Ambient Somnambulism, or The Zombies Among Us
Ambien is a sleep aid, a class of drugs known as hypnotics. For those pharma geeks, it is not actually classified as a benzo, but does have bind with high affinity at the ω1 binding sites on α-1 GABA-A subunits. Typically prescribed for the treatment of insomnia, it has a short half-life of 2-3 hours. Thus, a crucial part of the dosing regimen is to take the drug only when you know you are going to get at least 8 hours of sleep. Apparently, those who are forced to wake up earlier experience some interesting side effects, as can those who take the drug with alcohol.
Sleepwalking and sleep-eating: A small subset of Ambien users will sleepwalk and even sleepdrive when they use the drug. The scant literature on the subject suggests that those who were sleepwalkers in childhood, or those who have had brain injuries, are more likely to experience this set of side effects.
Memory loss also occurs, and anecdotal reports suggest that some Ambien users have actually raided the fridge while somnambulating and put on a substantial amount of weight, with no recollection of doing so. Others have apparently found themselves in car wrecks or pulled over by the police, with no recollection as to how they got there (although I personally find this a little too convenient).
I find this phenomenon intriguing for two reasons. One is zombies. No, not the Romero flesh-eating sort. In philosophical circles, much discussion occurs over zombies-- specifically, whether the existence of an entity that looks, acts, and responds normally but with no consciousness is possible. Can there be a human who goes to work, has a wife, coaches little league, but has no conscious experience? Perhaps here we have a way to investigate the possibility. Does Ambien shut off excitatory (or activate inhibitory) neural circuits that directly disengage a "consciousness" module or diffuse neural net? Can a somnambulant Ambien user "learn" new things, be they cognitive or motor skills, and can these new skills be performed/recalled at a high skill level when fully conscious, despite a lack of mnemonic recall for the event itself? Or can he/she be made to become fully conscious while in this state e.g. through the use of pain or loud noise, or direct stimulation of other neural circuits? To what extent does Ambien actually interfere with conscious perception? Do Ambien users display their normal personality when they are having a somnambulatory event? Can we stick them in an MRI or EEG and observe how activation patterns differ when the person is conscious and when they are on Ambien? David Chalmers is likely wetting himself at the experimental possibilities, while Daniel Dennett won't be particularly thrilled.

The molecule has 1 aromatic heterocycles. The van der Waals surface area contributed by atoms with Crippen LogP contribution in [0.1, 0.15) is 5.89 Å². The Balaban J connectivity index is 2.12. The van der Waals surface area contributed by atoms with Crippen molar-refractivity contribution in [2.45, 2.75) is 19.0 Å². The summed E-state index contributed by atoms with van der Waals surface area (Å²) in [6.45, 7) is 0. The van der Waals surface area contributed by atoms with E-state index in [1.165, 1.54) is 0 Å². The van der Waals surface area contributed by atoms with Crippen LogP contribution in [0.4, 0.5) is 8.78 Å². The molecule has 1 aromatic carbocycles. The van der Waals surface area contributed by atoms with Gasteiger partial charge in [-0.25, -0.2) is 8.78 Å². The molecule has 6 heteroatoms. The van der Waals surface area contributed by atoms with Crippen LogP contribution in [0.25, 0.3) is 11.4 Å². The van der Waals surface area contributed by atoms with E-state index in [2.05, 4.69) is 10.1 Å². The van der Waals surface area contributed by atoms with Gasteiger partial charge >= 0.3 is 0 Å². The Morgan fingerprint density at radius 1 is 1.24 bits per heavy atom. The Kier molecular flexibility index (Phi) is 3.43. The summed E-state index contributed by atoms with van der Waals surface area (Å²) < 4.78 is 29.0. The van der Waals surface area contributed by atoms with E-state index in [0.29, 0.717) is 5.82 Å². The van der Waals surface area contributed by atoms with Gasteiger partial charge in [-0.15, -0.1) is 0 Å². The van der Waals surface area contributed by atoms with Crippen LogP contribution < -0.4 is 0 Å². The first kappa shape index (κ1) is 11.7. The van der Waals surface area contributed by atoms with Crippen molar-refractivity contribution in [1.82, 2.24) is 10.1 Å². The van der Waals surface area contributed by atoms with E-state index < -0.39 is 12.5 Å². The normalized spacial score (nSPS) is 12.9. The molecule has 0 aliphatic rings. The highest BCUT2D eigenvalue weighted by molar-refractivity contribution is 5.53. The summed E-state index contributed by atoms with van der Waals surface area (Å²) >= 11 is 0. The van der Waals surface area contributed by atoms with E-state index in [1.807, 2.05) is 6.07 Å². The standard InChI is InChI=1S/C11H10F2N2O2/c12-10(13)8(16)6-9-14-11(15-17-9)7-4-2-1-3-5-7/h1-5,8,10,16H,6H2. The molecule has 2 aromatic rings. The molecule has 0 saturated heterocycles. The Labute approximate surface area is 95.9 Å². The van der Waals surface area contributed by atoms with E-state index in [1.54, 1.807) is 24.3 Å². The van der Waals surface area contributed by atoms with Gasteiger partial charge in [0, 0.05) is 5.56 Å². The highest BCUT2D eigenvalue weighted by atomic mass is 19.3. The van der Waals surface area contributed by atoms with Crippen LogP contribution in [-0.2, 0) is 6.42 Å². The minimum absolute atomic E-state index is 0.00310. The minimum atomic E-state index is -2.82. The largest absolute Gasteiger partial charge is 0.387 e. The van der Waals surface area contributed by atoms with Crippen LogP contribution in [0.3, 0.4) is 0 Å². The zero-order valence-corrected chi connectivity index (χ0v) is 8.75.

The other reason I find this intriguing has to do with memory. Perhaps the individual is fully conscious, but simply doesn't remember what happened once the meds are out of his or her system, simply because Ambien mucks up memories. Certainly there have been reports of memory impairments in patients who took Ambien but didn't get their full 8 hours of sleep. We may have an interesting drug with which to study the neural mechanisms behind the encoding and retrieval of memories. Certainly there has been quite a bit of research into the memory-altering effects of benzodiazepines and GABA-ergic compounds.
As I mentioned at the start of this post, one paper in the lit search struck me as particularly interesting, because it suggests that certain combinations of drugs may be used to elicit the somnambulist effect, and while one drug (zolpidem, in this case) may not elicit somnambulism, the system could be primed for the effect upon introduction of the second drug (valproic acid, in this case). While this may not hold true for all patients (particularly at one dosing regimen), common mechanisms may be elucidated in this manner. Conceivably we could build an inductive explanation to these phenomena.